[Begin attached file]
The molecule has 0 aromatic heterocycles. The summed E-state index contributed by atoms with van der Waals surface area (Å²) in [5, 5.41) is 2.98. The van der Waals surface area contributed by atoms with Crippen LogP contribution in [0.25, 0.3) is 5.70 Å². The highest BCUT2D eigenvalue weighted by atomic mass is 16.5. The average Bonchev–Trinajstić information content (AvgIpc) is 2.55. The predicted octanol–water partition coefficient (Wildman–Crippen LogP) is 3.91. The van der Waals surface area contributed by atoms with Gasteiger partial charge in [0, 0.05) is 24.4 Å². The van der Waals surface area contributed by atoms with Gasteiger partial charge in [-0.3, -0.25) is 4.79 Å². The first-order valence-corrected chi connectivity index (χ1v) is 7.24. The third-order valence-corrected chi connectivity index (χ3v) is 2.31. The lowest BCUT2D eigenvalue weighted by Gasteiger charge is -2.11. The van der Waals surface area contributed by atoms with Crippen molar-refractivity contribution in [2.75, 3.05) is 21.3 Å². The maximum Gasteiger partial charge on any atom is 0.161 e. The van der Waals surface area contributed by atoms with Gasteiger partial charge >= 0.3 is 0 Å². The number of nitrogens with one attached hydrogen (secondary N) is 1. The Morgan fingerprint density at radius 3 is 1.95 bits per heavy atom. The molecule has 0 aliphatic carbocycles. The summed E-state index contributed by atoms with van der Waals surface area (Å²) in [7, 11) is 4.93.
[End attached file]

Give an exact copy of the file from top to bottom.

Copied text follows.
The molecule has 0 aromatic heterocycles. The summed E-state index contributed by atoms with van der Waals surface area (Å²) in [5, 5.41) is 2.98. The van der Waals surface area contributed by atoms with Crippen LogP contribution in [0.25, 0.3) is 5.70 Å². The highest BCUT2D eigenvalue weighted by atomic mass is 16.5. The average Bonchev–Trinajstić information content (AvgIpc) is 2.55. The predicted octanol–water partition coefficient (Wildman–Crippen LogP) is 3.91. The van der Waals surface area contributed by atoms with Gasteiger partial charge in [0, 0.05) is 24.4 Å². The van der Waals surface area contributed by atoms with Gasteiger partial charge in [-0.3, -0.25) is 4.79 Å². The first-order valence-corrected chi connectivity index (χ1v) is 7.24. The third-order valence-corrected chi connectivity index (χ3v) is 2.31. The lowest BCUT2D eigenvalue weighted by Gasteiger charge is -2.11. The van der Waals surface area contributed by atoms with Crippen molar-refractivity contribution in [2.75, 3.05) is 21.3 Å². The maximum Gasteiger partial charge on any atom is 0.161 e. The van der Waals surface area contributed by atoms with Gasteiger partial charge >= 0.3 is 0 Å². The number of nitrogens with one attached hydrogen (secondary N) is 1. The Morgan fingerprint density at radius 3 is 1.95 bits per heavy atom. The molecule has 0 aliphatic carbocycles. The summed E-state index contributed by atoms with van der Waals surface area (Å²) in [7, 11) is 4.93.